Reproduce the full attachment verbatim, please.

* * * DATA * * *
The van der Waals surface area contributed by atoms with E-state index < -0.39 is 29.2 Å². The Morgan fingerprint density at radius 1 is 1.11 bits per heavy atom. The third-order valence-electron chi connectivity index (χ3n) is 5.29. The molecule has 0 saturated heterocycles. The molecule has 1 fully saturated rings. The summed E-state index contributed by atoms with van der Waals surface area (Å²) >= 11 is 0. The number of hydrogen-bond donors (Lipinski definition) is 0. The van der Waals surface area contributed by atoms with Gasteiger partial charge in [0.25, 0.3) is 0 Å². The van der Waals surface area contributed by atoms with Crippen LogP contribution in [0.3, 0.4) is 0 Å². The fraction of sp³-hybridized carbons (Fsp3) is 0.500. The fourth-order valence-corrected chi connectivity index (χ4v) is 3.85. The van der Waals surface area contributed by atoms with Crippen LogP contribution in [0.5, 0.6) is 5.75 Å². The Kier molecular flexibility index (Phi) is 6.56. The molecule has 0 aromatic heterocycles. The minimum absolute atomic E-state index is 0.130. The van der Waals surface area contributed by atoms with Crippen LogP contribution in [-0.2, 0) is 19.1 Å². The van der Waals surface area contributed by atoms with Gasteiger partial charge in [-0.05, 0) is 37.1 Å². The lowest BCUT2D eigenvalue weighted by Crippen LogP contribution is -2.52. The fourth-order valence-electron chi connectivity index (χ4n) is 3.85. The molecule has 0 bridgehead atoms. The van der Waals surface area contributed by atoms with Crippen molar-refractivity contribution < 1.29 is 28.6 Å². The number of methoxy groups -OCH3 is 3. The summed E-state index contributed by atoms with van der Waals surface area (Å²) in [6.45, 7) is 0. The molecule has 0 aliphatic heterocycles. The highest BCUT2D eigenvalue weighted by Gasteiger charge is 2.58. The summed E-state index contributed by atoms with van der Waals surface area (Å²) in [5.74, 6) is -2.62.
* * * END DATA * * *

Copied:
The van der Waals surface area contributed by atoms with E-state index < -0.39 is 29.2 Å². The Morgan fingerprint density at radius 1 is 1.11 bits per heavy atom. The third-order valence-electron chi connectivity index (χ3n) is 5.29. The molecule has 0 saturated heterocycles. The molecule has 1 fully saturated rings. The summed E-state index contributed by atoms with van der Waals surface area (Å²) >= 11 is 0. The number of hydrogen-bond donors (Lipinski definition) is 0. The van der Waals surface area contributed by atoms with Gasteiger partial charge in [0.25, 0.3) is 0 Å². The van der Waals surface area contributed by atoms with Crippen LogP contribution in [0.3, 0.4) is 0 Å². The fraction of sp³-hybridized carbons (Fsp3) is 0.500. The fourth-order valence-corrected chi connectivity index (χ4v) is 3.85. The van der Waals surface area contributed by atoms with Crippen LogP contribution in [0.5, 0.6) is 5.75 Å². The Kier molecular flexibility index (Phi) is 6.56. The molecule has 0 aromatic heterocycles. The minimum absolute atomic E-state index is 0.130. The van der Waals surface area contributed by atoms with Crippen LogP contribution in [-0.2, 0) is 19.1 Å². The van der Waals surface area contributed by atoms with Gasteiger partial charge in [-0.05, 0) is 37.1 Å². The lowest BCUT2D eigenvalue weighted by Crippen LogP contribution is -2.52. The fourth-order valence-electron chi connectivity index (χ4n) is 3.85. The molecule has 0 bridgehead atoms. The van der Waals surface area contributed by atoms with Crippen molar-refractivity contribution < 1.29 is 28.6 Å². The number of methoxy groups -OCH3 is 3. The summed E-state index contributed by atoms with van der Waals surface area (Å²) in [6.45, 7) is 0. The molecule has 0 aliphatic heterocycles. The highest BCUT2D eigenvalue weighted by Gasteiger charge is 2.58. The summed E-state index contributed by atoms with van der Waals surface area (Å²) in [5.74, 6) is -2.62.